The distance between our less-than-perfect but far more urgent response to Covid-19 and that of the UK will interest future historians. Right now, it is just scary, writes Victoria White.
iverpool's Concert Square was thronged with St Patrick’s Day revellers on Tuesday while Dublin’s O’Connell St was deserted.
It would be hard to find a more stark illustration of the effect of public health policy on behaviour.
On Monday, the Brits were urged to stay away from pubs and restaurants and to observe social distancing. Our pubs and bars were closed by public order on Sunday.
Public health policy shapes behaviour. Stringent measures alert the public that there’s an emergency.
The UK government is referencing the idea that “fatigue” will set in and the public will disregard social distancing measures when the pandemic is at its height if they don’t time measures such as school closures conservatively.
We were citing “fatigue” ourselves just over a week ago.
The truth is we don’t know when and if such “fatigue” might set in because we have never experienced a pandemic such as this in living memory.
That’s what more than 600 behavioural psychologists said as they slammed the British government’s response to the pandemic in an open letter published last Friday:
We don’t know enough about so-called “behavioural fatigue”, particularly in these “exceptional circumstances”, they wrote, to base a “high risk” public health strategy on it.
Crucially, they noted, “It seems likely that even those essential behaviour changes that are presently required will receive far greater uptake the more urgent the situation is perceived to be.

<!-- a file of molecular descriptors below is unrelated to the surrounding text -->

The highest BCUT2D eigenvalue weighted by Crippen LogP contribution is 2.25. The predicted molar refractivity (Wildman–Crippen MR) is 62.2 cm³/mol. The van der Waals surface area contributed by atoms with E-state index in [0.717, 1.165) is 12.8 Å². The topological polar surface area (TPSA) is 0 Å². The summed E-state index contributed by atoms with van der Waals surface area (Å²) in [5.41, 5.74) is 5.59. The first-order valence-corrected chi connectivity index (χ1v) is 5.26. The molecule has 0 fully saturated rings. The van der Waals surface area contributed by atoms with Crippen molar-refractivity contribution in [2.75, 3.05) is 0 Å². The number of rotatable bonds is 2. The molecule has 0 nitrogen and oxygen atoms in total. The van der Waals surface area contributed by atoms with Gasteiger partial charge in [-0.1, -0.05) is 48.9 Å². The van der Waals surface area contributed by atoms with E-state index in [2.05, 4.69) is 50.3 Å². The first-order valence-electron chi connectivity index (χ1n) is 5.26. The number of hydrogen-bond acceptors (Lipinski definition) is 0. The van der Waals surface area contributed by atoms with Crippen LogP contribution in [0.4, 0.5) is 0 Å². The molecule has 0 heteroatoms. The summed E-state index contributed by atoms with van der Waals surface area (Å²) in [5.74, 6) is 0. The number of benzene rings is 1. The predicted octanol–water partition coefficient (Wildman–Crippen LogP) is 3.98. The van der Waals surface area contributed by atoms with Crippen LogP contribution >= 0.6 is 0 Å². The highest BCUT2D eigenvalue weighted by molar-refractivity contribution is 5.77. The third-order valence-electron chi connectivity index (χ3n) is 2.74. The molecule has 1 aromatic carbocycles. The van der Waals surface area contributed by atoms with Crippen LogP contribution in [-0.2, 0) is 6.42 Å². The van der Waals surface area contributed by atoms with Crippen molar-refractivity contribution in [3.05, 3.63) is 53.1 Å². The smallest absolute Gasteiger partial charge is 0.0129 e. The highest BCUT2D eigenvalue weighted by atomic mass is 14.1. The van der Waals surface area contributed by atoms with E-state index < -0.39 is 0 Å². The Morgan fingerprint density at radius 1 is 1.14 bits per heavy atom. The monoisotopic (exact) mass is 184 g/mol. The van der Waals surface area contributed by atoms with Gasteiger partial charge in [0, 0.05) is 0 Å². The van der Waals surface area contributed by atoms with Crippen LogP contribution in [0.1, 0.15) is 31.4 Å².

"Carrying on as normal for as long as possible undercuts that urgency.”
The pictures of St Patrick’s Day in Liverpool clearly illustrate the truth of that statement.
The distance between our less-than-perfect but far more urgent response to Covid-19 and that of the UK will interest future historians. Right now, it is just scary.
We are multiply connected to the UK by a heavy schedule of flights and ferry sailings which are still running. And it gets worse — we have a land border with the UK.
We have spent the last three years campaigning against a “hard border” with Northern Ireland but in the context of Covid-19, it doesn’t seem like such a bad idea.
Not only are pubs and bars still trading in the North, schools are still open.
It is mind-blowing that a Derry primary school has been denied the right to close for two days when a pupil developed possible Covid-19 symptoms.
The pupil can’t be tested because it is UK policy to test only those patients who come to hospital. All the others are left to sweat it out on their own.
Why are there such starkly different approaches on different sides of the island?
The argument is that there is differing advice from public health officials on this side of the border than there is in the UK.
Famously, the UK’s chief scientific adviser, Patrick Vallance, has advised against attempting to suppress the transmission of the virus because it may “bounce back” when social distancing is relaxed.
As “herd immunity” to the virus develops, vulnerable members of the community are to be “cocooned”.
Vallance’s policy may be the right one. The problem is that nobody knows how “herd immunity” to this virus can be acquired.
No one knows what percentage of the population would have to be immune or how long they would stay that way.
As the World Health Organisation commented, the UK strategy is based on an unproved theory; what we need now is action.